Different Dogs

Stacey  asked via comment: “It’s interesting to think about the differences between Fern and Gel. I know many differences in stock dogs are attributed to their breeding, but how much of a difference do you think raising and training had in your dogs’ current working styles? If you had the knowledge that you have now, if you had raised and trained Gel in the same way you did Fern, how different do you think he would be? And how does this affect your thoughts on future dogs?”

First of all, even though Gel is Fern’s father, they are two very different dogs.  I got Gel at six and a half months old.  While he had been raised well, he was raised as a stock dog, meaning a lot of the foundation I put on Fern, wasn’t done with Gel.  He had basic manners when I got him, that’s it.  I quickly brought him up to speed, but I think the first few months that you work with a puppy makes a huge difference in the adult dog.

Gel is a bit quirky, most people would not have gone as far with him as I have; they would have given up, like the woman I bought him from did.  I am not a good or an experienced trainer, Gel is really the first dog I trained.  What you see in Gel today is due, in part, to his breeding and natural ability, but also to his willingness to do what I ask of him as well as my tenaciousness.  Gel was the result of an accidental breeding (as is Fern).  Gel’s mother was (she is now deceased) a well-bred imported bitch, but I understand she was quite quirky as well.  Gel’s father was from westen ranch dog lines.  He was purchased by a lady in North Carolina to train to do goose dog work.  I understand he wouldn’t work and was placed as a pet.  That’s all I know of his father.

If you breed two solid working dogs together does that mean all of the puppies will work as well as or better than their parents?  Maybe, maybe not.  I do think the early upbringing plays a part in how they turn out as adult dogs; perhaps not so much in stock work because it is instinctual, but I look at the whole dog.  As I’ve said before, you can put up with a certain amount of quirkiness, phobias, etc. when the work that the dog is doing is instinctual vs. shaped or trained.  Quirkiness and phobias are harder to deal with in sports dogs. 

I’ve worked with Fern since the day she was born.  I believe the early neurological stimulation and all the environmental and surface work I did with all of the puppies before they were seven weeks old and all I’ve done with Fern since then has made her essentially bomb proof.  Like Gel, Fern is the same dog no matter where she is.  Because of this, I don’t know that I could buy another puppy from another breeder unless they did the early neurological stimulation, etc.  I’d opt instead to breed Fern and raise the puppies as I did with her litter.  Not that I have any intention at this point in time in breeding Fern, but I’m leaving my options open because down the road I will want to get another dog.

Fern’s mother, Midge, was well-bred and it looked like she was going to turn into a nice stock dog.  She worked very differently from Gel and the wonderful thing with Fern is that I can see both parent’s working style in her.  It’s as if Fern got the best attributes of both parents.  She’s also inherited chronic disease symptoms from both parents.  I see a bit of the rabies vaccinosis symptoms I saw in Midge and she’s got Gel’s poor appetite and tendency towards constipation.  The symptoms are less severe in Fern than they are in Gel (and were) in Midge.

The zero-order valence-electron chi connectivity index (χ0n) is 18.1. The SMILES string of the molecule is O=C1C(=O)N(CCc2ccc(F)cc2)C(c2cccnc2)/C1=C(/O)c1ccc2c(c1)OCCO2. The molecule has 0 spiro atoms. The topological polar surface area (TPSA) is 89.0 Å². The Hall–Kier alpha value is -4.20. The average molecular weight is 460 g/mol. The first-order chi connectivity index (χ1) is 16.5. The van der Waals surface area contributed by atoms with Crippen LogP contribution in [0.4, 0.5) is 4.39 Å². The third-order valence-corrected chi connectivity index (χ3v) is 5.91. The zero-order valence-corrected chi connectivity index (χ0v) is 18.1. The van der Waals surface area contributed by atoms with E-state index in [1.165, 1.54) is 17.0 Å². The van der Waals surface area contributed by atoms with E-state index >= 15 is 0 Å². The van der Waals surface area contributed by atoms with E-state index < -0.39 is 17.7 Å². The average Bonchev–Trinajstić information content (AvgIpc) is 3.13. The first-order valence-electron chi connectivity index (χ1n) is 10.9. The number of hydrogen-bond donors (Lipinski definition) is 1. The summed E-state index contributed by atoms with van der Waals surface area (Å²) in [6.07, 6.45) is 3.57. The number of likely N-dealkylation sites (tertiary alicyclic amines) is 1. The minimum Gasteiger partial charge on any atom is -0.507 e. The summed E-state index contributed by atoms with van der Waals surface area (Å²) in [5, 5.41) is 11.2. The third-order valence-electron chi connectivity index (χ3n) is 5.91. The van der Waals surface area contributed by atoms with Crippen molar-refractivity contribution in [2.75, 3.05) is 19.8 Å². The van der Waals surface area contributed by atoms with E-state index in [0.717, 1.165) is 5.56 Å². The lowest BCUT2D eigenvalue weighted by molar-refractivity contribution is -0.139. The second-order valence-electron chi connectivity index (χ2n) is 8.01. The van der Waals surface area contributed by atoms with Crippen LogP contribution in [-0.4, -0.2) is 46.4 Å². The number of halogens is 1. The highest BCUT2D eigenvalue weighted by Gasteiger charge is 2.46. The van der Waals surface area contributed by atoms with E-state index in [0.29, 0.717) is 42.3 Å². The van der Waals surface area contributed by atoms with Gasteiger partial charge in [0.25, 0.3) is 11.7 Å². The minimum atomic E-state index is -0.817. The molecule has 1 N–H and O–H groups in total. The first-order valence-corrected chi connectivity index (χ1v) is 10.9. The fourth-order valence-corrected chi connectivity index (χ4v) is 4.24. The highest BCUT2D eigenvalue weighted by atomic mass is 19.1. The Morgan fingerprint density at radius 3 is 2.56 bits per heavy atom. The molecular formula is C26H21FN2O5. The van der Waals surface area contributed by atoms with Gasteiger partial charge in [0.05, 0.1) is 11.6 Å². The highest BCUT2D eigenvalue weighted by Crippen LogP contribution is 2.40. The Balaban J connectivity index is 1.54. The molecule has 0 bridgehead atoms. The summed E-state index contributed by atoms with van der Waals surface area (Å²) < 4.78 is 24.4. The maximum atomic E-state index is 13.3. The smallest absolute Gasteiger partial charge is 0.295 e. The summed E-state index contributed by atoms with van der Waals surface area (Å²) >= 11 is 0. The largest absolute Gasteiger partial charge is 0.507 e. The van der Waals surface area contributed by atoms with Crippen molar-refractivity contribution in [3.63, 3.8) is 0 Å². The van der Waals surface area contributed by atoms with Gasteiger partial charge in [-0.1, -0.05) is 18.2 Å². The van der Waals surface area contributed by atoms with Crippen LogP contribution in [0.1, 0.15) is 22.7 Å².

I regress here, but I believe I mentioned this before, the homeopathic remedies that I’ve responded best to are ones that are commonly used to treat rabies vaccinosis.  The remedy I am on now is Lyssin which is a homeopathic nosode made from the salivia of a rabid dog.  This is interesting to me because I am so sensitive to and despise the symptoms of rabies vaccinosis.  I cannot tolerate it in a dog.  If it cannot be treated homeopathically, I will place the dog.  That is one of the reasons why I decided to sell Midge and why I placed the puppy I bought off a breeder in Connecticut a couple of years ago now.  I see more rabies vaccinosis symptoms in the two puppies from Fern’s litter that I still see than I do in Fern.  Fern’s symptoms are really quite minor; which is likely due to her homeopathic treatment.  A raw-fed, minimally (or non) vaccinated animal is going to respond better to homeopathy than one that is fed commercial food and vaccinated.

Has what I’ve learned from Gel helped in my training Fern?  To some extent.  I’ve developed a lot more stock sense than I had when I first started out with Gel.  I have a better idea of what the finished product is supposed to look like and how to get there.  But that Gel and Fern are so different in their working syles means that I’m going to have to train Fern differently than I did Gel.  The things I did learn with Gel is that I’ll start driving with Fern a lot sooner than I did with him, but I am not sure that would have made a difference with Gel.  Some dogs take to driving better than others.  Gel is likely never going to be a good driving dog; he’s a strong gathering dog.  Fern is probably going to be a good driving dog.  I will start Fern on whistles right away instead of waiting like I did with Gel.  Putting Gel on whistles has made a huge difference in how he works. 

It’s all a learning experience and I firmly believe that the day you stop learning should be the day you die.